SANTA CRUZ, Bolivia, August 25, 2019– A change in the winds during the last day has caused the fires in the Amazon to intensify. New fire points have been registered in the Chiquitanía, in Bolivia, and the Pantanal, in Paraguay, Bolivia and Brazil. The amount of heat points in the Amazon is already more than 80% higher than in 2018.
The efforts from thousands of Bolivian volunteers, forest firefighters and protection groups in protected areas, who work without basic equipment such as masks and boots, have not been enough to stop and put out the fire. Since Friday, August 23, a Super Tanker aircraft with a capacity of 72,000 liters of water, rented by the State of Bolivia, has been flying over some of the affected areas, but this effort has not been enough to mitigate the flames.
According to a report by the Santa Cruz Autonomous Departmental Government in Bolivia, 1 million hectares could be affected to this date. There have been protests in different intermediate cities near the most impacted points since yesterday and there are more mobilizations today throughout the country, requesting international help.
On the other hand, given the critical state of fires in the Amazon, the president of Brazil communicated through mass media that there is “zero tolerance” for crimes against the environment and has deployed military forces to fight the fire. World leaders have also voiced their concerns for the emergency in the Amazon.
Deforestation is one of the main causes of fires in these regions. About 20% of the Amazon has been deforested, which means the forest is losing its ability to play its ecological role. The total area of deforestation alerts in the Brazilian Amazon between January and July 2019 increased by 278% compared to recent years.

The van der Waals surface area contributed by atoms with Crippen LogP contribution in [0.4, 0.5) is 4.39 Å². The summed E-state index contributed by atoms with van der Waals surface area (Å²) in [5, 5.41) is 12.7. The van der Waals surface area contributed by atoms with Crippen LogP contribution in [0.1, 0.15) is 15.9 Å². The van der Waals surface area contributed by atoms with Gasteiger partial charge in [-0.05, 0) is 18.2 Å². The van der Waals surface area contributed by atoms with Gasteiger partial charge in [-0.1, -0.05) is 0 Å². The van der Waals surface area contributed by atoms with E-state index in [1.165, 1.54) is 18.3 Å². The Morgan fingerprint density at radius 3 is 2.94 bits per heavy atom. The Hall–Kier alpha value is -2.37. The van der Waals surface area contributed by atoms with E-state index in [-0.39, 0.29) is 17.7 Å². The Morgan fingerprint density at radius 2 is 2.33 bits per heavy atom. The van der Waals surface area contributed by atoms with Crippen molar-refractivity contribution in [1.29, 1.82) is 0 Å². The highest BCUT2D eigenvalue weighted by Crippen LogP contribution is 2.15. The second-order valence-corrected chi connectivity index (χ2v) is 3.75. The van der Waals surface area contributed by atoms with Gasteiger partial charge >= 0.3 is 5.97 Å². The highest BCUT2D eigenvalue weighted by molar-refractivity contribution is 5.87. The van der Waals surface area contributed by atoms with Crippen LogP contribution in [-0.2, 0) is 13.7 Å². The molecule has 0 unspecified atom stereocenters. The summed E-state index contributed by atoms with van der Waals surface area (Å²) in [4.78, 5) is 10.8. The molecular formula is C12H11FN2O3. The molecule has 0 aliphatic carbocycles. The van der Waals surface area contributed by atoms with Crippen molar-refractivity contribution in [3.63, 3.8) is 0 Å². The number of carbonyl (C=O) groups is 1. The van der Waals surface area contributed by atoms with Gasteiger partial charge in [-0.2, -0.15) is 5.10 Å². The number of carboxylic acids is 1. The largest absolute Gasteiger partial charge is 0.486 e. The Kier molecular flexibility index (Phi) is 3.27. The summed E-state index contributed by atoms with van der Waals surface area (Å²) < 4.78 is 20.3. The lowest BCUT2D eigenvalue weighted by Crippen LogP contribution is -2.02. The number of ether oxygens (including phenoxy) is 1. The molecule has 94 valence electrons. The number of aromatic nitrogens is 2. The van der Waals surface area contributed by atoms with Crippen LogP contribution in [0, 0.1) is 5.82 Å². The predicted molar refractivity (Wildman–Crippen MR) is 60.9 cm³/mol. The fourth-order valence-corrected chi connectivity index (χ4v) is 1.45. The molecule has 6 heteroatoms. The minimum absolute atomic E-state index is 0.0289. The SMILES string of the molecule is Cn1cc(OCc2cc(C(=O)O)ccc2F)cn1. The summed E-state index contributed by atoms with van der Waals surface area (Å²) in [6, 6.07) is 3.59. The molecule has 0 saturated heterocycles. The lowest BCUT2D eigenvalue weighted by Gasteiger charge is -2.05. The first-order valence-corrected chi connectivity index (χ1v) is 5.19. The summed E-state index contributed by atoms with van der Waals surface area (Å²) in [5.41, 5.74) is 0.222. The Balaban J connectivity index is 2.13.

The fire season in the affected areas takes place between August and October, peaking in September, which keeps these regions at constant risk, especially since many places have not had rain in more than six months this year.
Forest fires, which have been recorded for more than two weeks in these areas and the northern part of Paraguay, seriously affect biodiversity, threatening flagship species and habitats that allow the survival of different species of animals and plants. These sources of fire will increase the consequences of climate change, with potential droughts and floods due to lack of vegetation cover.
In addition, it has socio-economic impacts for the families of small producers and indigenous communities whose sources of income are the services provided by nature that are now at risk. Families in indigenous territories such as Monte Verde, Bolivia, are already suffering from the effects of this emergency, where mothers and nursing children have been evacuated due to latent risk due to a loss of 100,000 hectares of forests.
WWF makes an urgent call to all the countries of the region to add actions aimed at putting out fires, minimizing the causes of fires and reducing the pressures that affect these areas. Resources and strong public policies are required to avoid the conditions that have put the Amazon and other ecoregions of great importance for Latin America and the world at risk.
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